It had become painfully obvious that our analog studios were barely fit-for-purpose. There’s a limit to how far you can push things and much of what we had was well used before it came to us back in the 1990s. It became obvious that a complete refit was necessary, replacing decades of add-ons, patches and mis-matched equipment.
Naturally, we wanted to find a technically advanced solution, but budget was also a major consideration. In doing our homework, we looked at all the available digital consoles and audio delivery systems available and considered how they might work for us. One of the big factors to consider was robustness and ease of use for nonprofessional people. And because of language considerations, we were also keen to find products that were intuitive and easy to understand.
In our search, Wheatstone kept coming up as a front runner. Marcus Bekker from Southern Broadcast was already known to us as someone who completely understands our sector. He became an invaluable advisor when talking about our specific needs and wants.[From 2018 — Digital Radio Developments in New Zealand and Australia]
We did comparisons at every level, and everything we saw reinforced the view that adopting Wheatstone’s WheatNet-IP Blade technology would provide us with not only what we need right now, but also form the foundation to support whatever future direction we may take.
We locked onto Wheatstone’s IP-12 console as an affordable way to get us into the IP audio world. It had the ideal number of channels (12), and it was easy to navigate. We liked that each input module has an LED source display that we could name and that the meter bridge has easy-to-read bargraph meters and a prominent onboard timer. Because the IP-12 is a WheatNet-IP audio networked console, it gives us an in to an entire ecosystem for controlling, automating, processing and routing audio. It’s a very powerful system, and we now we have the capacity to develop other options if we wish, such as video, real-time social media content, or other input sources, with relative ease.
What is important to the future of Free FM, and stations like ours, is that we remain relevant and responsive to our changing environment. Digital delivery options are perfect for what we do, and it makes great sense to be at the sharp end of that platform as it grows and changes.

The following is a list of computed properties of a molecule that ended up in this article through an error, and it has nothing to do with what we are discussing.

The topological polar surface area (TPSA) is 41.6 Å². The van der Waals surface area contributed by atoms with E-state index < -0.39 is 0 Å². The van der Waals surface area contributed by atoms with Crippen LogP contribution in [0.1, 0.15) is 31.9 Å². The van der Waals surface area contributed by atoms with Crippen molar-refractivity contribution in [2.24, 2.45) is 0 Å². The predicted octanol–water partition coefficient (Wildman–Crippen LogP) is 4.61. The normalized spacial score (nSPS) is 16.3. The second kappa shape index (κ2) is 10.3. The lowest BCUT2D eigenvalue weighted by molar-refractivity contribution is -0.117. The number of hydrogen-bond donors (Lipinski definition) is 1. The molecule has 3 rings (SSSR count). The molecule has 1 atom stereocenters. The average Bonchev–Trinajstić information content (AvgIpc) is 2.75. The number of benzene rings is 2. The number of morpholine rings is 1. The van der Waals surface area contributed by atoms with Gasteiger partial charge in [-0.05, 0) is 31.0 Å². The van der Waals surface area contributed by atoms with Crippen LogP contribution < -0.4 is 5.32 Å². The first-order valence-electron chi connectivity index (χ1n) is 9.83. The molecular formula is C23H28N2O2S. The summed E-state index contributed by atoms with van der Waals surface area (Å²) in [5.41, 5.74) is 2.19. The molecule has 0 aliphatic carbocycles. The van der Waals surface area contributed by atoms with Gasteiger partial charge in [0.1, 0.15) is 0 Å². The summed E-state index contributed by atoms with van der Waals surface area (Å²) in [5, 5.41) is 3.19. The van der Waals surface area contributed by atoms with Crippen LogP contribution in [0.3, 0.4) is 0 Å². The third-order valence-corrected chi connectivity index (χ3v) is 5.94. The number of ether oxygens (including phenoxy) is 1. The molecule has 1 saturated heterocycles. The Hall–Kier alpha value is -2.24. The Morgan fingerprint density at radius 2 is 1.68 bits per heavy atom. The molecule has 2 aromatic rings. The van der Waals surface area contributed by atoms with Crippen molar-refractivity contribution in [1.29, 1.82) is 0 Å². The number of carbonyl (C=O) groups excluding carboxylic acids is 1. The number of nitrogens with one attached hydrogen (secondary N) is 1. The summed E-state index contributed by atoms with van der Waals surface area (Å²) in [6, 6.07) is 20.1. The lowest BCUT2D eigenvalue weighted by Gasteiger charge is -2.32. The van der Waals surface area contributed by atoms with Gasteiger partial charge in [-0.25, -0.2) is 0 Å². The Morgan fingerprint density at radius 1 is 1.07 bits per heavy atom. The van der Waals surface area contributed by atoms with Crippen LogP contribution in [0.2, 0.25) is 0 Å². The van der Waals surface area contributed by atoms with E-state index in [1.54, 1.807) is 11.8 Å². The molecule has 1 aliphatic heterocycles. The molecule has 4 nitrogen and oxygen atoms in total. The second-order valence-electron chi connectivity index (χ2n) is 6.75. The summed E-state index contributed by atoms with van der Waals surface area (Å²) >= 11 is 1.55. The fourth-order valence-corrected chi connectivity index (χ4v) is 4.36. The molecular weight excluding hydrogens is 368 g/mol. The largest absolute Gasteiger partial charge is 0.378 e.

We are very pleased with the bang-for-buck we get from our new infrastructure as it is, and we look forward to the coming years with confidence that we have made the right choice.
For information, contact Jay Tyler at Wheatstone in North Carolina at 1-252-638-7000 or visit www.wheatstone.com.
“Best of Show Up Close” is a series about nominees and winners in the annual Future Best of Show at NAB Award program.
Digigram nominated its Iqoya Talk. It is a portable IP codec designed for field work with built-in 4G/LTE, Ethernet, Wi-Fi and Bluetooth. It is battery-operable and features an onboard recorder, touchscreen and is 5G-ready.
We asked CMO Raphael Triomphe about it.
Radio World: What is the product and what are its targeted uses?
Raphael Triomphe: Iqoya Talk is Digigram’s all-new portable codec. The codec is so easy to use, secure and reliable than its baseline is “Simply powerful.” It is built for live remote broadcasting operations that require high-reliability transmissions with superior audio quality. It allows up to four journalists and guests to perform a studio-quality on-field reportage, without the help of any technician. Configuration can be done upstream, by predefined scenarios in the studio.
RW: What sets it apart from similar offerings in this product class?
Triomphe: One of the main features of a portable codec relies on its ability to stream the audio to the radio station. With the Digigram’s Iqoya Talk, you will have a great deal of built-in connectivity options included without extra cost. Iqoya Talk is well equipped with two Ethernet ports, two cellular modules, one dual band Wi-Fi module and two USB ports. That’s a lot.
The other important point is how many journalists and guests can participate in the remote broadcast event. Thanks to its three mic-line inputs and four headphones outputs, Iqoya Talk is one of the portable codecs allowing the most guests at once.
Before starting the design of the product we asked many journalists and technicians for their thoughts about what would fit their everyday needs in a remote codec. We understood that ease of use is the key point. So with its smartphone-like intuitive ergonomics, all the needed operations for a remote broadcast with Iqoya Talk can be operated by nontechnical users, whenever and wherever they are, with just two clicks.
Our Iqoya Talk is ready to tackle any event and make everyday life easier, whatever the outside conditions. To simplify and to secure the connection, we also utilize a SIP infrastructure. To manage, monitor and get instant remote access to the portable codec, a suite of web applications called Iqoya Connect comes along with our portable codec. Management of your codecs fleet has never been so powerful and simple.
The housing of our Iqoya Talk has been designed to be strong and long-lasting. As we know that sometimes, it can be hard to find a mains plug on the field, Iqoya Talk can accept up to two hot-swappable batteries and can be used for up to 12 hours without interruption.
Iqoya Talk is ready to go. It comes with either an optional hard case or convenient backpack to carry all the material you need comfortably and in complete discretion.
RW: What does it cost? Is it available now?
Triomphe: $4,490, available now on preorder, with delivery end of July.
RW: More generally, what do you see as the most important trends or changes happening these days in how broadcasters do remote live audio operations?